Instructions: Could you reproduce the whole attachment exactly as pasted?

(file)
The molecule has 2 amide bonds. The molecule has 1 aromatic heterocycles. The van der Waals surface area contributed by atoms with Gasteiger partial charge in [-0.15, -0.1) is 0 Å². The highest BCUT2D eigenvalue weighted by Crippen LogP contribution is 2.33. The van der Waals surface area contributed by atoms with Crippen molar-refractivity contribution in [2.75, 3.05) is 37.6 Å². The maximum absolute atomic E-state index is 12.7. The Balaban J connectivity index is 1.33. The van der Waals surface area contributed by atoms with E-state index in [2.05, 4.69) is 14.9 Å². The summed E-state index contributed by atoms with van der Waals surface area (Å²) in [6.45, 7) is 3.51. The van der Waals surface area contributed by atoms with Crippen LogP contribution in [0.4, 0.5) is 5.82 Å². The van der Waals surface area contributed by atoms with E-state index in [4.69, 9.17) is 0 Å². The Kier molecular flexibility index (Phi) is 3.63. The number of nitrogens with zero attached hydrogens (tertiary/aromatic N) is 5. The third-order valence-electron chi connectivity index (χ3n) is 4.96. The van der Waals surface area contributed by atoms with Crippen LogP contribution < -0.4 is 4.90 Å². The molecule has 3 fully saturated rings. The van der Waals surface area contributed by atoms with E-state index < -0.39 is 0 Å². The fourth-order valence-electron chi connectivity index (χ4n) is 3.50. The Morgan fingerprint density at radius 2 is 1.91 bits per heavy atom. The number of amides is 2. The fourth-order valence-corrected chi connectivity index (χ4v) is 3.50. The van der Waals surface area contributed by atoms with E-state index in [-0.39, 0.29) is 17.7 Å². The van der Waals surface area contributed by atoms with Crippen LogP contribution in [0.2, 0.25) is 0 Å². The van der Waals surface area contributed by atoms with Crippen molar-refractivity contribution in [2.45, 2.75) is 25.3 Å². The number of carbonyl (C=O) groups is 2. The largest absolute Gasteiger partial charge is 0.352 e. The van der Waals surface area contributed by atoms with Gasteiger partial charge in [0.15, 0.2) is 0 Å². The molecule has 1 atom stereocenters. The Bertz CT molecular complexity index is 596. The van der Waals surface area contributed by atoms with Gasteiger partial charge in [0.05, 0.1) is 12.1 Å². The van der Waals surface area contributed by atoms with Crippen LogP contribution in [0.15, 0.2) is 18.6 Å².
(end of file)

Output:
The molecule has 2 amide bonds. The molecule has 1 aromatic heterocycles. The van der Waals surface area contributed by atoms with Gasteiger partial charge in [-0.15, -0.1) is 0 Å². The highest BCUT2D eigenvalue weighted by Crippen LogP contribution is 2.33. The van der Waals surface area contributed by atoms with Crippen molar-refractivity contribution in [2.75, 3.05) is 37.6 Å². The maximum absolute atomic E-state index is 12.7. The Balaban J connectivity index is 1.33. The van der Waals surface area contributed by atoms with E-state index in [2.05, 4.69) is 14.9 Å². The summed E-state index contributed by atoms with van der Waals surface area (Å²) in [6.45, 7) is 3.51. The van der Waals surface area contributed by atoms with Crippen LogP contribution in [0.4, 0.5) is 5.82 Å². The van der Waals surface area contributed by atoms with E-state index in [4.69, 9.17) is 0 Å². The Kier molecular flexibility index (Phi) is 3.63. The number of nitrogens with zero attached hydrogens (tertiary/aromatic N) is 5. The third-order valence-electron chi connectivity index (χ3n) is 4.96. The van der Waals surface area contributed by atoms with Crippen LogP contribution < -0.4 is 4.90 Å². The molecule has 3 fully saturated rings. The van der Waals surface area contributed by atoms with E-state index < -0.39 is 0 Å². The fourth-order valence-electron chi connectivity index (χ4n) is 3.50. The Morgan fingerprint density at radius 2 is 1.91 bits per heavy atom. The number of amides is 2. The fourth-order valence-corrected chi connectivity index (χ4v) is 3.50. The van der Waals surface area contributed by atoms with E-state index in [-0.39, 0.29) is 17.7 Å². The van der Waals surface area contributed by atoms with Crippen LogP contribution in [0.2, 0.25) is 0 Å². The van der Waals surface area contributed by atoms with Crippen molar-refractivity contribution in [2.45, 2.75) is 25.3 Å². The number of carbonyl (C=O) groups is 2. The largest absolute Gasteiger partial charge is 0.352 e. The van der Waals surface area contributed by atoms with Gasteiger partial charge in [0.15, 0.2) is 0 Å². The molecule has 1 atom stereocenters. The Bertz CT molecular complexity index is 596. The van der Waals surface area contributed by atoms with Gasteiger partial charge in [0.05, 0.1) is 12.1 Å². The van der Waals surface area contributed by atoms with Crippen LogP contribution in [0.15, 0.2) is 18.6 Å².